Along with eight other children's artists from Alberta, I spent two incredible mornings leading students in grades five and six through a series of writing and illustrating workshops.
As much as I pride myself on offering energetic, informative sessions, sometimes the students simply take over... and I love it when that happens!
Annie* (to the class): “The protagonist is the main character and I bet I know who you’re going to talk about next–the antagonist, because that’s, like, the protagonist’s enemy and sometimes I like to hate on that character but sometimes I like that enemy-antagonist guy a bit too.”
[Wow! That also sums up my feelings about the antagonist… that the antagonist isn’t ALL bad, and some of the best stories give us insights into why antagonists behave as they do. Way to go, Annie!]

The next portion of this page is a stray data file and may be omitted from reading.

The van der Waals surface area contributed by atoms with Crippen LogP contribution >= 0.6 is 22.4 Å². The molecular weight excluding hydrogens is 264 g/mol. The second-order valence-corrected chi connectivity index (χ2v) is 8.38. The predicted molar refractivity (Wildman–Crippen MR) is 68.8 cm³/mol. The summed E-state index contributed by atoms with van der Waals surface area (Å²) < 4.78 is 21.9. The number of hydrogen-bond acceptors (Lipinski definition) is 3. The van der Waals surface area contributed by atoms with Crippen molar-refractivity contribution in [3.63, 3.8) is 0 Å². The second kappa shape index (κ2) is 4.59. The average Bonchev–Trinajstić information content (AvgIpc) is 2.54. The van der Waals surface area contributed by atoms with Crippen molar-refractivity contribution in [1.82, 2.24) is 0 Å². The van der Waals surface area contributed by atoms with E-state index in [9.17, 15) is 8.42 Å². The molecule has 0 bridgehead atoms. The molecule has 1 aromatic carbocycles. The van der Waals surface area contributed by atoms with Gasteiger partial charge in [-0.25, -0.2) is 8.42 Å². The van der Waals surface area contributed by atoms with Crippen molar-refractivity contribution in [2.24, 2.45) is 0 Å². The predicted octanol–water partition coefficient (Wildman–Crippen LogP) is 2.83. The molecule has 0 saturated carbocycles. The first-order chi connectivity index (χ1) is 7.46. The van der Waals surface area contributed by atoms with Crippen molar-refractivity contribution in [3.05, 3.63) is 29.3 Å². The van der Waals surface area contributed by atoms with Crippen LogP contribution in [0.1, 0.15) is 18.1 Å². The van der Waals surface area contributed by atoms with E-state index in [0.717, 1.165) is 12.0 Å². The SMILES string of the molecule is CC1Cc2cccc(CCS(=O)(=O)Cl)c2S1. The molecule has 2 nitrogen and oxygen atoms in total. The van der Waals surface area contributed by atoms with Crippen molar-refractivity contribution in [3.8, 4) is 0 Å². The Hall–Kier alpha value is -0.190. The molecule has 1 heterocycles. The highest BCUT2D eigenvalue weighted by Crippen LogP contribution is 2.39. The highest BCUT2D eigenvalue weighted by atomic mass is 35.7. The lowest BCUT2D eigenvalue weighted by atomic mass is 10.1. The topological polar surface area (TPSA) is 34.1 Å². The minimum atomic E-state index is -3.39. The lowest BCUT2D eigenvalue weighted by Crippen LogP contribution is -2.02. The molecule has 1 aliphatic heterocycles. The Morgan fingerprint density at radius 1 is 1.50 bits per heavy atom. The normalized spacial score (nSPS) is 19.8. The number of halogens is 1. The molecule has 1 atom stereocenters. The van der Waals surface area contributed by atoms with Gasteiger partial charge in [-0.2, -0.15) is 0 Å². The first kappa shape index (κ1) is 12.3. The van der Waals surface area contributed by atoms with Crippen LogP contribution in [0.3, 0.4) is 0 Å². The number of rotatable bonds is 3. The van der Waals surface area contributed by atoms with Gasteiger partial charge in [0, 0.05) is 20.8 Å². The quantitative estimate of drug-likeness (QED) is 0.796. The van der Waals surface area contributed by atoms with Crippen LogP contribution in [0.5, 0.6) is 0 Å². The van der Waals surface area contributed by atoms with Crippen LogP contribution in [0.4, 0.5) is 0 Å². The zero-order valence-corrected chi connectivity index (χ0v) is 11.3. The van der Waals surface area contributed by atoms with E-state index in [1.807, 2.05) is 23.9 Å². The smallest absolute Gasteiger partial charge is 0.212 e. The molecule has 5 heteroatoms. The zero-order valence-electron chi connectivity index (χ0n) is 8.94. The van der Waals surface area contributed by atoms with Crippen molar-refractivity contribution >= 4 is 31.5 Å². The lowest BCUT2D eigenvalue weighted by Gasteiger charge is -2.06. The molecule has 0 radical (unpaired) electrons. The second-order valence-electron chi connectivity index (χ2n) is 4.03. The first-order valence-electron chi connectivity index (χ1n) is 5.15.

And then there was Keenan*: “Have you ever noticed that books sometimes start with a little bit of stuff about who the character is and where he lives, then the action suddenly takes off?”
[Yes, Keenan, I have. That’s the cool thing about the inciting incident--the event that alters the protagonist’s world. And then the action TAKES OFF! Good catch!]
(*student names have been changed)
I also invited the students to share their thoughts about what they wrote. Here are some of them, along with the students’ pen names:
“I was proudest that I wrote my own half story.” Anonymous, grade 6
“I liked that we got to write about being accused for things we didn’t do.” K, grade 6
“What I liked best in my story was the dark figure disappearing in the shadow.” T, grade 6
“I liked talking and making the settings for the story. I wrote lots and put lots of details.” Cyborg Hot Dog, grade 6
“I thought it was a lot of fun how we got to finish an actual author’s story.” I.H., grade 6
“I loved it. It helped me with my writing. I loved my twist ending.” J, grade 5
“What I liked best is that Karen is so funny! All of it made me proud.” Squishy Heart, grade 5
“The writing was the best part. I was proud of my creativity.” X, grade 5